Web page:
Make Sure Nurse Education Demonstration Truly Addresses Primary Care Shortage, AAFP Tells CMS

April 11, 2012 03:05 pm News Staff

The AAFP is urging CMS to take concrete steps to ensure that a Graduate Nurse Education Demonstration project helps address the current shortage of primary care health professionals by actually producing advanced practice registered nurses (APRNs) that will work in primary care.

The Graduate Nurse Education Demonstration(innovation.cms.gov) was created by the Patient Protection and Affordable Care Act. It provides $200 million during the next four years to five teaching hospitals to produce more APRNs. According to CMS, the project is intended to "increase the base of primary care providers" and to "provide APRNs with the clinical skills necessary to provide primary care, preventive care, transitional care, chronic care management and other services appropriate for Medicare beneficiaries." The demonstration requires that half of clinical training occur in nonhospital settings in the community.

The AAFP expressed its concerns with the program as outlined by CMS in an April 4 letter(2 page PDF) from AAFP Board Chair Roland Goetz, M.D., M.B.A. "CMS … seems to assume that increasing the number of APRNs will result in more primary care providers," said Goertz in the letter, which was sent to CMS Acting Administrator Marilyn Tavenner, M.A.

"The AAFP is concerned with this assumption, since research from the Agency for Healthcare Research and Quality found that only 52 percent (approximately 56,000) of nurse practitioners actually practiced primary care in 2010," said Goertz.

He urged CMS to take four steps so that the project can truly address the shortage of primary care health professionals:

  • specify that participants in the demonstration project train APRNs as part of a health care team that includes physicians and operates within a patient-centered medical home;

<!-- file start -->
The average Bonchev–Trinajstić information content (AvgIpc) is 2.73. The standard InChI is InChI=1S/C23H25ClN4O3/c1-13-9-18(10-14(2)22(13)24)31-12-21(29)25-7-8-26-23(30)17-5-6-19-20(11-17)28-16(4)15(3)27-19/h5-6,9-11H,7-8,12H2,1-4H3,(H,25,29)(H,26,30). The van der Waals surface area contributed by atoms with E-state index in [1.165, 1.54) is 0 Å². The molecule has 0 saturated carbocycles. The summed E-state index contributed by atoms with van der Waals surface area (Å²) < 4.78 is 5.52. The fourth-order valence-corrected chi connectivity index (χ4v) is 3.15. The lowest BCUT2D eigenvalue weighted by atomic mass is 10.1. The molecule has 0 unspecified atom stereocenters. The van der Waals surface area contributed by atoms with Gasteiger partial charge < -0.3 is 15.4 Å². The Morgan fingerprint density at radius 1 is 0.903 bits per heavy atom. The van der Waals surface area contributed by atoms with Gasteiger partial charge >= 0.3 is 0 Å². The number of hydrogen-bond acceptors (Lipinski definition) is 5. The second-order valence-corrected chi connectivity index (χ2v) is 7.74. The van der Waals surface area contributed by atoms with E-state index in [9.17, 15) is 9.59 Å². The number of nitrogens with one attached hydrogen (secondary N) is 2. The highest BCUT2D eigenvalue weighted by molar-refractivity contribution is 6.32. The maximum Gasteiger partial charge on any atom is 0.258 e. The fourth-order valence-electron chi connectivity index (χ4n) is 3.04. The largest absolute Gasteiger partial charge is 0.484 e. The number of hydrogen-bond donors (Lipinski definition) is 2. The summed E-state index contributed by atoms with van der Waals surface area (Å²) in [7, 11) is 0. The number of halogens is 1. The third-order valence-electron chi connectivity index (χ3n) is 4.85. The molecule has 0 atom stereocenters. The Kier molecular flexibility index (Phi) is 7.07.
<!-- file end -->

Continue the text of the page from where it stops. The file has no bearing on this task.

• allocate demonstration funds exclusively to train APRNs who have committed to providing primary care services on graduation and for at least the following five years;
  • require the five participants in the demonstration to focus on a true primary care curriculum; and
  • exclude certified registered nurse anesthetists, clinical nurse specialists and nurse midwives because the training they receive and the services they provide are unrelated to the delivery of comprehensive primary care services.

"The AAFP recognizes both the valuable contributions of the nursing profession and that the expansion of health insurance under the Affordable Care Act will significantly increase the demand for primary care services," said Goertz in the letter.

He noted that the Academy has the highest regard and professional respect for educated, dedicated and caring APRNs, and that the comments to CMS are offered "to strengthen and orient the Graduate Nurse Education Demonstration toward primary care providers."

Meanwhile, the AAFP will continue its efforts to address the current shortage of primary care physicians by "actively working with Congress to ensure steady funding for health professions grants and the National Health Service Corps," Goertz said.

"We are simultaneously working with Congress to pass the Primary Care Workforce Improvement Act (H.R. 3667), which creates a pilot program to demonstrate direct graduate medical education funding for nonhospital medical training sites," said Goertz. "As such, we believe that the Graduate Nurse Education Demonstration for primary care nursing should require that most of the clinical training occur in nonhospital settings."


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